Any caterpillar that creates silken-looking webs are all commonly referred to as ‘The Bagworm’. There are three distinctly different area Bagworms in Northern Illinois: the true Bagworm, the Eastern Tent Caterpillar, and the Fall Webworm.
The Bagworm (shown here) first arrived North of Highway I-80 in 2006. It is undoubtedly the most damaging of these three insects. The Bagworm attacks a wide variety of trees and shrubs; most notably Colorado Blue and Green Spruce, Locust, Maple and Arborvite. We have also found them on other trees and plants too numerous to mention. Each of the cone shaped pods contain one egg-laying female which will produce 500 to 1,000 offspring the following year. Calculate that year after year, and you can see why this insect spreads so rapidly.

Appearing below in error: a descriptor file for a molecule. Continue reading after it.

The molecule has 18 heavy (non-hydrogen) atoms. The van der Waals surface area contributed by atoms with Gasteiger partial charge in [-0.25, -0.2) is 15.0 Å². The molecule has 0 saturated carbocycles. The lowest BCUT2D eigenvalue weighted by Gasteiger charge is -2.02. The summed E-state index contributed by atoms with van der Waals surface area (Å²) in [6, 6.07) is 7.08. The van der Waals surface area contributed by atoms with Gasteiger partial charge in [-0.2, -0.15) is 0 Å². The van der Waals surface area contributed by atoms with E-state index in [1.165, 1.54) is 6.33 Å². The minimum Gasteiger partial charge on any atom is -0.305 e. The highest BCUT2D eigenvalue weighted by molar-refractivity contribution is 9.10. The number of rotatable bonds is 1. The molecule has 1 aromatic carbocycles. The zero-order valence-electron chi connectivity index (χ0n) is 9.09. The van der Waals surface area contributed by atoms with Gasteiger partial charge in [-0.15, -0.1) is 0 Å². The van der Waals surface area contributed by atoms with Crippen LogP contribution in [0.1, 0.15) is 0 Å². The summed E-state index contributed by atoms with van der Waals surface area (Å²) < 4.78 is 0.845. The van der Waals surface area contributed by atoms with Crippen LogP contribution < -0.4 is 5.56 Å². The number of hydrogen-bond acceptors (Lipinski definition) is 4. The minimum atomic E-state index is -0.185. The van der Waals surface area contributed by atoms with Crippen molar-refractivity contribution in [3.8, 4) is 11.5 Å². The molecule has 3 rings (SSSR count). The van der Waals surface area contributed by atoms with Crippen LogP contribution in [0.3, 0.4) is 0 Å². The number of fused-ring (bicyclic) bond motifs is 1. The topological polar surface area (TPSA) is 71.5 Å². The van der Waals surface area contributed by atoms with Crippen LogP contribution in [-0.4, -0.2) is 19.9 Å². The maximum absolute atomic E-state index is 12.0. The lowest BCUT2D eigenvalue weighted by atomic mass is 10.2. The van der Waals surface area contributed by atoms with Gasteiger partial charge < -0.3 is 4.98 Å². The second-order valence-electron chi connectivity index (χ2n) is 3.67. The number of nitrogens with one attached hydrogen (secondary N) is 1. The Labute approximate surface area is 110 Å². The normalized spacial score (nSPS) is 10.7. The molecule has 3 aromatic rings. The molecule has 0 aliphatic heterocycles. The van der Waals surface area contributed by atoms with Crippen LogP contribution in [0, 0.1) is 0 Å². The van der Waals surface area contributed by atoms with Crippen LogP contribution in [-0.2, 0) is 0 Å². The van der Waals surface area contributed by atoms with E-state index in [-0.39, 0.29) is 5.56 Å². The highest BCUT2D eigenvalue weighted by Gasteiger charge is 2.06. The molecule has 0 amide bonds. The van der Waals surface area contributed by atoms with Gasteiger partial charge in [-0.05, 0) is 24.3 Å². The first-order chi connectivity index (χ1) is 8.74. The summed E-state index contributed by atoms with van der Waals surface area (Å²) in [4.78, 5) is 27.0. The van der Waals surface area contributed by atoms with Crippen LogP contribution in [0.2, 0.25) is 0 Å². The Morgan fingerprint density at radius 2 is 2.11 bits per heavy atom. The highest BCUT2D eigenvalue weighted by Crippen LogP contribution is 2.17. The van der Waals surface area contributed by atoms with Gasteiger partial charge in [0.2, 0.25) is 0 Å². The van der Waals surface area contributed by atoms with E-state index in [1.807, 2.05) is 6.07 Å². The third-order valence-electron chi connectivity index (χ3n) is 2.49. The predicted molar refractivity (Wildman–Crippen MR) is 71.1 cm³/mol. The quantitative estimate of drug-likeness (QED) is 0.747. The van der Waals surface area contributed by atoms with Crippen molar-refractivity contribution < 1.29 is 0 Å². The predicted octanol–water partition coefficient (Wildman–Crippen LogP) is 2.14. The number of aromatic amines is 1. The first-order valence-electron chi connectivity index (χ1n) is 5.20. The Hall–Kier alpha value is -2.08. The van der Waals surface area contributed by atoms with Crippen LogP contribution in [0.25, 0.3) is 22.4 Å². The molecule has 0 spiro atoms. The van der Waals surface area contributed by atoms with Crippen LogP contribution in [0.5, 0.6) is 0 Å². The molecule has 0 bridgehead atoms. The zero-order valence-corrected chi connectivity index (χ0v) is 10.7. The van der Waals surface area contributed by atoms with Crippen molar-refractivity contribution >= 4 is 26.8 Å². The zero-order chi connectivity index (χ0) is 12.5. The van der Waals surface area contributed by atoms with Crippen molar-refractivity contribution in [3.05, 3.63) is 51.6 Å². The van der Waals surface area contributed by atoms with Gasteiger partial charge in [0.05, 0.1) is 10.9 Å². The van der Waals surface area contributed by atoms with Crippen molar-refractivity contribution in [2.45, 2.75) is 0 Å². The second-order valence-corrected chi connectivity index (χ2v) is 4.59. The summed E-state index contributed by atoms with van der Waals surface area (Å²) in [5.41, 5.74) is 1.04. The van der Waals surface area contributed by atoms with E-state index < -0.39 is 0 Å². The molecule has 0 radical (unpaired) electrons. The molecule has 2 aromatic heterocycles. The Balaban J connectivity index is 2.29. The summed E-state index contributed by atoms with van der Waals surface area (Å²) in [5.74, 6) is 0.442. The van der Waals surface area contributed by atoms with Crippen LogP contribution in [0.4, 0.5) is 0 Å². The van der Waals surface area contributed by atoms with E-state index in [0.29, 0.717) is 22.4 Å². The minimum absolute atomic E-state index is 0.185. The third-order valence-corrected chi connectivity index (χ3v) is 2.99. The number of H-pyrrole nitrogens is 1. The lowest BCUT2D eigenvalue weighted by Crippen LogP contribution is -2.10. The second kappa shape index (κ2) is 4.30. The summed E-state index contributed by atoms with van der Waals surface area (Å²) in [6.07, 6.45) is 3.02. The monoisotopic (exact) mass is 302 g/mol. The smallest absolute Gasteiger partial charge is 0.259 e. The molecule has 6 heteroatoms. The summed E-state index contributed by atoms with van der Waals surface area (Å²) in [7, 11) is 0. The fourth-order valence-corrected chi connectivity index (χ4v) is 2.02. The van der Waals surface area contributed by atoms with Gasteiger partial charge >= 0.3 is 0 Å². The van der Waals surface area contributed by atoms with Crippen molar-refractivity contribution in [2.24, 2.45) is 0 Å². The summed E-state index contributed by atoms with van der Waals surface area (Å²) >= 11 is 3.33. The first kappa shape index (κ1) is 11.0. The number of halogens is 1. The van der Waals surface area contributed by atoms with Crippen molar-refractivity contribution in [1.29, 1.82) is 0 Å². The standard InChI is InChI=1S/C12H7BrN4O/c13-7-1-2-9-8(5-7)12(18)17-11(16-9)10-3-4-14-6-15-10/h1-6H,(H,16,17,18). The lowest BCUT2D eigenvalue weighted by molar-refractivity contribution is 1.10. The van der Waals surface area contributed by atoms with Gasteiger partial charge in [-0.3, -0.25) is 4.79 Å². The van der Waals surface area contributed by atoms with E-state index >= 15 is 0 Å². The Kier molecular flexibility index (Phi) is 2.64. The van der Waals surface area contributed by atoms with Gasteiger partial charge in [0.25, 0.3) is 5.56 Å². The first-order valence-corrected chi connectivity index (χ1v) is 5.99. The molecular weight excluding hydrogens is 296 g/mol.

Pods up to 2” long are made of interwoven bits of foliage from the host plant, tied together with a silk threading. In spring and early summer the female Bagworm drags the bag around its host plant to feed. In late August, it attaches the bag to a twig. Male Bagworms, now in their moth stage, gravitate to the bags to mate. The female inside lays her eggs and dies off. The following spring, the 500 to 1,000 newly hatched caterpillars crawl out and immediately begin feeding, starting the process all over again. Infestations of these insects, left untreated, will kill their host plant in fairly short order. On deciduous plants they leave a highly weakened and unsightly plant in their wake.